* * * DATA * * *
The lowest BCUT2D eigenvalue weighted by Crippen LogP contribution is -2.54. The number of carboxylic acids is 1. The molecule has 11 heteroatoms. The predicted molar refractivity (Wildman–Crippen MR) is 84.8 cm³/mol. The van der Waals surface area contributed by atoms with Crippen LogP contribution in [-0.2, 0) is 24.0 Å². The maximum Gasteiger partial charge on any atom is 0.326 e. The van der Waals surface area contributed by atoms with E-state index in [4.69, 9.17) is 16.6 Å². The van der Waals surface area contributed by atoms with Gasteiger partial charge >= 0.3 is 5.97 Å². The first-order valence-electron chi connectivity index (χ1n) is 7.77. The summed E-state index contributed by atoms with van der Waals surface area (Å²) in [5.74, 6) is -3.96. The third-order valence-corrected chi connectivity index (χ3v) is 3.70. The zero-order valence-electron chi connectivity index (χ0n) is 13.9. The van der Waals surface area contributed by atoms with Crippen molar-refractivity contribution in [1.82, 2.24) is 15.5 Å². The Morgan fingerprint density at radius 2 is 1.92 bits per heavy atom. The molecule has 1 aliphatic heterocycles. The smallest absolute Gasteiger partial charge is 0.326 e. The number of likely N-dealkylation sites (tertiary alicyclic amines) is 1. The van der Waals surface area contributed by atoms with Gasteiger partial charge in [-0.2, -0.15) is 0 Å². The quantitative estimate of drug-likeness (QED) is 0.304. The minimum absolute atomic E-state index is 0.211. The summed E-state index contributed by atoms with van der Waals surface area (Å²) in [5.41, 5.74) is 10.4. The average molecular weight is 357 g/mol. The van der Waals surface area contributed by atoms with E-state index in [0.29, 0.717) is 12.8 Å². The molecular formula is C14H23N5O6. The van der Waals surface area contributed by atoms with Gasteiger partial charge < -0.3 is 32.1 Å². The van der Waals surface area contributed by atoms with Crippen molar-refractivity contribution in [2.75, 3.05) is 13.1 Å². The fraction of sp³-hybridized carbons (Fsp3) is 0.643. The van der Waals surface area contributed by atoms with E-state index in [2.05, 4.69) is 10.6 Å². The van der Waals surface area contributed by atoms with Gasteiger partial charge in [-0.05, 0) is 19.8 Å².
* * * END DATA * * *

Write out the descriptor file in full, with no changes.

The lowest BCUT2D eigenvalue weighted by Crippen LogP contribution is -2.54. The number of carboxylic acids is 1. The molecule has 11 heteroatoms. The predicted molar refractivity (Wildman–Crippen MR) is 84.8 cm³/mol. The van der Waals surface area contributed by atoms with Crippen LogP contribution in [-0.2, 0) is 24.0 Å². The maximum Gasteiger partial charge on any atom is 0.326 e. The van der Waals surface area contributed by atoms with E-state index in [4.69, 9.17) is 16.6 Å². The van der Waals surface area contributed by atoms with Gasteiger partial charge >= 0.3 is 5.97 Å². The first-order valence-electron chi connectivity index (χ1n) is 7.77. The summed E-state index contributed by atoms with van der Waals surface area (Å²) in [5.74, 6) is -3.96. The third-order valence-corrected chi connectivity index (χ3v) is 3.70. The zero-order valence-electron chi connectivity index (χ0n) is 13.9. The van der Waals surface area contributed by atoms with Crippen molar-refractivity contribution in [1.82, 2.24) is 15.5 Å². The Morgan fingerprint density at radius 2 is 1.92 bits per heavy atom. The molecule has 1 aliphatic heterocycles. The smallest absolute Gasteiger partial charge is 0.326 e. The number of likely N-dealkylation sites (tertiary alicyclic amines) is 1. The van der Waals surface area contributed by atoms with Gasteiger partial charge in [-0.2, -0.15) is 0 Å². The quantitative estimate of drug-likeness (QED) is 0.304. The minimum absolute atomic E-state index is 0.211. The summed E-state index contributed by atoms with van der Waals surface area (Å²) in [5.41, 5.74) is 10.4. The average molecular weight is 357 g/mol. The van der Waals surface area contributed by atoms with E-state index in [0.29, 0.717) is 12.8 Å². The molecular formula is C14H23N5O6. The van der Waals surface area contributed by atoms with Gasteiger partial charge < -0.3 is 32.1 Å². The van der Waals surface area contributed by atoms with Crippen molar-refractivity contribution in [2.75, 3.05) is 13.1 Å². The fraction of sp³-hybridized carbons (Fsp3) is 0.643. The van der Waals surface area contributed by atoms with E-state index in [2.05, 4.69) is 10.6 Å². The van der Waals surface area contributed by atoms with Gasteiger partial charge in [-0.05, 0) is 19.8 Å².